Holland, v. 1

Published: 1894
Language: English
Wordcount: 64,622 / 190 pg
Flesch-Kincaid Reading Ease: 61.3
LoC Category: GV
Downloads: 541
Added to site: 2009.01.14
mnybks.net#: 23137
Origin: gutenberg.org
Genre: Travel
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Excerpt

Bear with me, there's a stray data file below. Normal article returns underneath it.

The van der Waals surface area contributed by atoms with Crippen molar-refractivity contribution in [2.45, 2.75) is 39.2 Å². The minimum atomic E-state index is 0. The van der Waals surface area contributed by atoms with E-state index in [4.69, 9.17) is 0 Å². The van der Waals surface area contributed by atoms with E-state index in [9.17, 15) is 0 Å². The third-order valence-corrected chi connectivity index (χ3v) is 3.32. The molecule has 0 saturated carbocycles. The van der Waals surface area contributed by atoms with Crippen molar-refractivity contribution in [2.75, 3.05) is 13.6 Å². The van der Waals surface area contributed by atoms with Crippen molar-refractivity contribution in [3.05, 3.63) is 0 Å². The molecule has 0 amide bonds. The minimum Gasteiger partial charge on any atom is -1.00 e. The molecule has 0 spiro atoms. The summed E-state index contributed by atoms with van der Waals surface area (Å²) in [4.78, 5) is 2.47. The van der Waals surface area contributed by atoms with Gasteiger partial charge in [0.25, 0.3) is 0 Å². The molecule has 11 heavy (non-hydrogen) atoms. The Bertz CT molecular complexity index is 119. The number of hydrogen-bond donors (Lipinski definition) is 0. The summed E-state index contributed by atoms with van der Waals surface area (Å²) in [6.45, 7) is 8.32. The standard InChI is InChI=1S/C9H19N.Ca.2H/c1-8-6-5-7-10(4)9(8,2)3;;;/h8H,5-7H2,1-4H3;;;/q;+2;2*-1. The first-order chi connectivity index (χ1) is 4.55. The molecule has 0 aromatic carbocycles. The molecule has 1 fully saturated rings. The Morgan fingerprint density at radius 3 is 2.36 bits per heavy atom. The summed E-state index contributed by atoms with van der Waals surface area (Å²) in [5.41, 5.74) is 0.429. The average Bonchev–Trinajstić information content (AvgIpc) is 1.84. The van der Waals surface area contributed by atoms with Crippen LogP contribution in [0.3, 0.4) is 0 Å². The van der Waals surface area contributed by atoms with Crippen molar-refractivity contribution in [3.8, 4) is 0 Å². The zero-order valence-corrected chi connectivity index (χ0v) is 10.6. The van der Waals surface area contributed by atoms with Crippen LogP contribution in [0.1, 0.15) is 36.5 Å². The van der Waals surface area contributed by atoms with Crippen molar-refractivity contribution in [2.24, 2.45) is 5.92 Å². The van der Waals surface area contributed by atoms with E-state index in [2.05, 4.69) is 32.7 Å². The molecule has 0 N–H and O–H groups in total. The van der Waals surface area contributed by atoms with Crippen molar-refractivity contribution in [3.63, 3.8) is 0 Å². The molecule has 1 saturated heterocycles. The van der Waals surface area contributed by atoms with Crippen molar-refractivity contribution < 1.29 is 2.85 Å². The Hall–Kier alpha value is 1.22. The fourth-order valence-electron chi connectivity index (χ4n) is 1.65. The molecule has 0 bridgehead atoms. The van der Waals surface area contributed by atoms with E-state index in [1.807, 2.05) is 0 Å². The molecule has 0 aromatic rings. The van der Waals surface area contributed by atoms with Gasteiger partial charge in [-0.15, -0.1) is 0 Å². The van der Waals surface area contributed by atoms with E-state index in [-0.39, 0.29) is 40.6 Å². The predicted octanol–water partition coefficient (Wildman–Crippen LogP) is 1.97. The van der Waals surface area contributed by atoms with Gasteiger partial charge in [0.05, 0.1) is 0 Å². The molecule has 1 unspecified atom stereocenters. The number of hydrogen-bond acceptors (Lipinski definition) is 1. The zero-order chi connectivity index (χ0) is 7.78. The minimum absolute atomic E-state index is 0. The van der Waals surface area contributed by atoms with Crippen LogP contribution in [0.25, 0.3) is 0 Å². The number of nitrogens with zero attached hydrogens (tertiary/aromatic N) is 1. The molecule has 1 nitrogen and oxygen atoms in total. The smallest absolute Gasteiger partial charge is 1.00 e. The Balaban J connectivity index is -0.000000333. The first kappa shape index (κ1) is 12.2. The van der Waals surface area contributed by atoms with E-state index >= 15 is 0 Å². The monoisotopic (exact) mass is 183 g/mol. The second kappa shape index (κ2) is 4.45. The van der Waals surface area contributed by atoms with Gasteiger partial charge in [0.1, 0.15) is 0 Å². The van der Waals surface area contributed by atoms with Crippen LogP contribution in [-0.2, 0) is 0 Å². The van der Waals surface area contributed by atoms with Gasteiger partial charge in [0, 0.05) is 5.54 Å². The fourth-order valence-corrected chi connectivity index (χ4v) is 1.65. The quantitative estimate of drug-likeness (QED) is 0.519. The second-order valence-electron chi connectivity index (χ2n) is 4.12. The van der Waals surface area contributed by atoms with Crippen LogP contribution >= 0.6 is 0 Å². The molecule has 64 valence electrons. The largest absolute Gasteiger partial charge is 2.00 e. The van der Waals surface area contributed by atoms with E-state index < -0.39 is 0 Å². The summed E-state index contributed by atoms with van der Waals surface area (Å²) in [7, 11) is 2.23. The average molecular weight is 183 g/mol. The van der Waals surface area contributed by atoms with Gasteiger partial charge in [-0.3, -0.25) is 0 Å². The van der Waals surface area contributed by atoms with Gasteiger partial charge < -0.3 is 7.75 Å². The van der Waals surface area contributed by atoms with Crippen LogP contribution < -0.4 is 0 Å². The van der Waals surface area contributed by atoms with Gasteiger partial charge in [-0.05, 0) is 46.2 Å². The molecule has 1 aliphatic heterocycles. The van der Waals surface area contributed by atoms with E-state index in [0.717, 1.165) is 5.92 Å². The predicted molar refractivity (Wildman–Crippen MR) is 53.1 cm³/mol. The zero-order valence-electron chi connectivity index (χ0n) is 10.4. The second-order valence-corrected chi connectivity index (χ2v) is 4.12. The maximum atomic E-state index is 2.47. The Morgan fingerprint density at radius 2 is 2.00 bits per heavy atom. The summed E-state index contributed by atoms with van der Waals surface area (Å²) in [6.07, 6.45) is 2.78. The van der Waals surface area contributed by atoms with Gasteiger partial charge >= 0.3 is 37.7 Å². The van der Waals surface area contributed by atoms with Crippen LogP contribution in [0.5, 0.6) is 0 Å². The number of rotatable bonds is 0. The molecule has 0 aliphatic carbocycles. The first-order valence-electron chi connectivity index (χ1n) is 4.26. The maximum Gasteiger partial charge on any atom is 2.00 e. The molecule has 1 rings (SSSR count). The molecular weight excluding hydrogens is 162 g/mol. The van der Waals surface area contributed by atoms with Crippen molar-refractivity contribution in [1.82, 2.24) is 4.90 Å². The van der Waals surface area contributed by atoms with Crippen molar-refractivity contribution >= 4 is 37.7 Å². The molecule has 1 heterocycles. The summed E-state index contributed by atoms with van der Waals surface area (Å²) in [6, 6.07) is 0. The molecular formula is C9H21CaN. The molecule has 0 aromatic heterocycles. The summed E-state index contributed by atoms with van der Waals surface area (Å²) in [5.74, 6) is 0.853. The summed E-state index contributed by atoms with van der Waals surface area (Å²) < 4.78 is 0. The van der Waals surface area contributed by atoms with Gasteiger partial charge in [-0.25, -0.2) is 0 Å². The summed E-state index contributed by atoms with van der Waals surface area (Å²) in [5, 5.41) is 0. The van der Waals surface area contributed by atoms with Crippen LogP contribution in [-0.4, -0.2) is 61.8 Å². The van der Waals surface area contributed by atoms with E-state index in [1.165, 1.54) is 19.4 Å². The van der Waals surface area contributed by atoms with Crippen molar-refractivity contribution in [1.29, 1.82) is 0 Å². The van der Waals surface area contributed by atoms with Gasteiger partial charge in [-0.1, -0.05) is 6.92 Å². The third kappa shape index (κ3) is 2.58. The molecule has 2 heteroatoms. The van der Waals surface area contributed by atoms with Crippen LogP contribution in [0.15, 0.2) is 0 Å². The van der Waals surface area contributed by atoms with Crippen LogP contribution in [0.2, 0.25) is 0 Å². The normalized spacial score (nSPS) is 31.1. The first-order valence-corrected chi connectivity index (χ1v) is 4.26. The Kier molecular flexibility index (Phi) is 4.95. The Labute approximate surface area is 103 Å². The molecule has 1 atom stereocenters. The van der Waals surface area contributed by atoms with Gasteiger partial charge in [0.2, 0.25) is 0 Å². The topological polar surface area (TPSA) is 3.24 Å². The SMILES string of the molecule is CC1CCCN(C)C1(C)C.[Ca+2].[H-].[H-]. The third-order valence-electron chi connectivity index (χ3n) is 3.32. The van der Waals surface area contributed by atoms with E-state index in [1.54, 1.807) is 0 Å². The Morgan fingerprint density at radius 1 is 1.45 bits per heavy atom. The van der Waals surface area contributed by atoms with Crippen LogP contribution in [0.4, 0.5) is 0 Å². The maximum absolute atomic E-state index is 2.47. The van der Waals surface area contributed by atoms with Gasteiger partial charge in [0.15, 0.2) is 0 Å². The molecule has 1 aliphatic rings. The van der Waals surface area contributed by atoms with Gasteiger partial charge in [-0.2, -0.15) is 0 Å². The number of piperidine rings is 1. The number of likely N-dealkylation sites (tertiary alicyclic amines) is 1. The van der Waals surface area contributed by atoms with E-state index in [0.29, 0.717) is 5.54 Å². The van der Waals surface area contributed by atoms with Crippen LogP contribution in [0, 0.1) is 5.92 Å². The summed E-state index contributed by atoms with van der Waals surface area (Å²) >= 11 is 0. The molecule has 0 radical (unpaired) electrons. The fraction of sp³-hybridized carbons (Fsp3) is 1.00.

into archipelagoes of a hundred isles, such as the Bies-Bosch; it has separated the city from the land, as at Dordrecht. New gulfs two leagues wide have been formed, such as the Gulf of Dollart; two provinces have been separated by a new sea--namely, North Holland and Friesland. Inundations have caused the level of the ground to be raised in some places, lowered in others; unfruitful soil has been fertilized by the sediment of the overflown rivers; fertile ground has been changed into deserts of sand. The transformations of the waters have given rise to a transformation of labor. Islands have been joined to the continent, as was the island of Ameland; whole provinces are being reduced to islands, as is the case with North Holland, which will be separated from South Holland by the new canal of Amsterdam; lakes as large as provinces have been made to disappear, like the Lake of Beemster. By the removal of the thick mud, land has been converted into lakes, and these lakes are again transformed into meadows. So

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